Heather M. Holden
University of California, San Diego
RecallVerbal memoryDevelopmental psychologyPsychologyNeuroscienceCognitionCommon spatial patternYoung adultSeparation (statistics)DiseaseMiddle ageHuntington's diseaseHippocampusPattern separationVerbal learningAudiologyClinical psychologyCalifornia Verbal Learning TestEpisodic memoryRecognition memory
30Publications
7H-index
267Citations
Publications 24
Newest
#1Emily J. Van Etten (SDSU: San Diego State University)H-Index: 4
#2Catherine A Sumida (WSU: Washington State University)H-Index: 3
Last. Paul E. Gilbert (SDSU: San Diego State University)
view all 7 authors...
Our study examined age-related differences across the adult lifespan using a recently developed test assessing memory for "who, when, and where" in addition to associations among these elements. Young (ages 18-25), middle-aged (ages 40-55), and older adults (ages 60+) were asked to remember a sequence of pictures of different faces paired with different places and place the pairs in the correct sequence. Young adults remembered significantly more face-place pairs in the correct sequence than mid...
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#1McKenna E. Williams (SDSU: San Diego State University)H-Index: 1
#2Lisa V. Graves (UCSD: University of California, San Diego)H-Index: 4
Last. Paul E. Gilbert (UCSD: University of California, San Diego)H-Index: 32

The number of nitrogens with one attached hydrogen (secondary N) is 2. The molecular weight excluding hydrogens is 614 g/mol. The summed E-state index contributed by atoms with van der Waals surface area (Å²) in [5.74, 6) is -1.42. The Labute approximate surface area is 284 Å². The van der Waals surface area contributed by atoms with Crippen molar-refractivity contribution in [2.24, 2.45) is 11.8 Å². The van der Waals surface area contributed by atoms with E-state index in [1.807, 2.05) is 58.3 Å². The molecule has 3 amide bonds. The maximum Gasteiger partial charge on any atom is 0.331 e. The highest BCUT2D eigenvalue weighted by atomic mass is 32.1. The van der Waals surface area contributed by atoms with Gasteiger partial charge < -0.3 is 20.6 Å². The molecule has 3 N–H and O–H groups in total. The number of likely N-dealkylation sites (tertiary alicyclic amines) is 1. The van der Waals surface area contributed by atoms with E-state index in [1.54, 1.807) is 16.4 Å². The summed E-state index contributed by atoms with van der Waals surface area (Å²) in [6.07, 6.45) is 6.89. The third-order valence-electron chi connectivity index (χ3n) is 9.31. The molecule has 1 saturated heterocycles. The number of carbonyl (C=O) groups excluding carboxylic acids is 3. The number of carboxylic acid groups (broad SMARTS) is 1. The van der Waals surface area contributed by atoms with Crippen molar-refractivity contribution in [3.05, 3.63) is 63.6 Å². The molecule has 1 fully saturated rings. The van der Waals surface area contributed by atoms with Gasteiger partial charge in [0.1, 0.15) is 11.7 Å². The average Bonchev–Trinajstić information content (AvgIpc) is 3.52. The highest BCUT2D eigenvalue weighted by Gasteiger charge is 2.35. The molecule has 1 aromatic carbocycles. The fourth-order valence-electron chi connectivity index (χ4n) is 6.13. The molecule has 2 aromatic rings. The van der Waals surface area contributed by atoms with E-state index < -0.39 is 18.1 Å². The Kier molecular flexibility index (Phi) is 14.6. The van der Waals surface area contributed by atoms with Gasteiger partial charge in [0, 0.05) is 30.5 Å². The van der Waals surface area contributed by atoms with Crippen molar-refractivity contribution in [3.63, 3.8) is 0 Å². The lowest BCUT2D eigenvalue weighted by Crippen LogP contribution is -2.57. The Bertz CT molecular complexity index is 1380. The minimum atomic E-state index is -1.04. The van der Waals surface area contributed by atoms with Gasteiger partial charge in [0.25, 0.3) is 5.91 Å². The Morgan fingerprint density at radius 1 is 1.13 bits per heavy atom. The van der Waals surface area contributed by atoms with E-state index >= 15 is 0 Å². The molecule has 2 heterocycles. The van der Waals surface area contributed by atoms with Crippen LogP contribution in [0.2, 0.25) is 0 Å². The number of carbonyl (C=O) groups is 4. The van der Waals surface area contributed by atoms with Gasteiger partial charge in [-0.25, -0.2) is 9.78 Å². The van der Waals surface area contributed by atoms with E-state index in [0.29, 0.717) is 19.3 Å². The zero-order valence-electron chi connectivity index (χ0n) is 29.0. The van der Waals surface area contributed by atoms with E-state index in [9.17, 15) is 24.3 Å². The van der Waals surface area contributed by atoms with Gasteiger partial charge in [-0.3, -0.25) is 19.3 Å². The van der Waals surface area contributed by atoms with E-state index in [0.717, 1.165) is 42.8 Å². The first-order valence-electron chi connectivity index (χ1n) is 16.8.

view all 9 authors...
Although age-related memory differences between young and older adults have been well documented, fewer studies have investigated memory changes in middle age. We examined the performance of healthy middle-aged adults (40-55 years of age; n = 32) in relation to healthy young (18-25 years of age; n = 57) and older adults (65+ years of age; n = 55) on variations of recognition discriminability (RD) indices derived from the California Verbal Learning Test-Second Edition (CVLT-II). Middle-aged adult...
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#1Heather M. Holden (SDSU: San Diego State University)H-Index: 7
#2Nicholas J Milano (MUSC: Medical University of South Carolina)H-Index: 1
Last. Michael David Horner (MUSC: Medical University of South Carolina)H-Index: 23
view all 3 authors...
AbstractDevelopment of the Repeatable Battery for the Assessment of Neuropsychological Status (RBANS) was theoretically driven, with the goal of providing an assessment of abilities across five cog...
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#1Heather M. Holden (UCSD: University of California, San Diego)H-Index: 7
#2Savanna M. Tierney (UH: University of Houston)H-Index: 6
Last. Paul E. Gilbert (UCSD: University of California, San Diego)H-Index: 32
view all 9 authors...
BACKGROUND: Verbal memory impairment in individuals with Huntington disease (HD) is well-documented; however, the nature and extent of verbal memory impairment in individuals with premanifest HD (pre-HD) are less understood. OBJECTIVE: To evaluate verbal memory function in individuals with pre-HD by comparing their performance on the California Verbal Learning Test to that of individuals with a clinical diagnosis of HD and that of a demographically similar group of adults with no family history ...
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#1Nicole E. DeFord (SDSU: San Diego State University)H-Index: 2
#2Shannon Yandall DeJesus (SDSU: San Diego State University)H-Index: 3
Last. Paul E. Gilbert (SDSU: San Diego State University)H-Index: 32
view all 6 authors...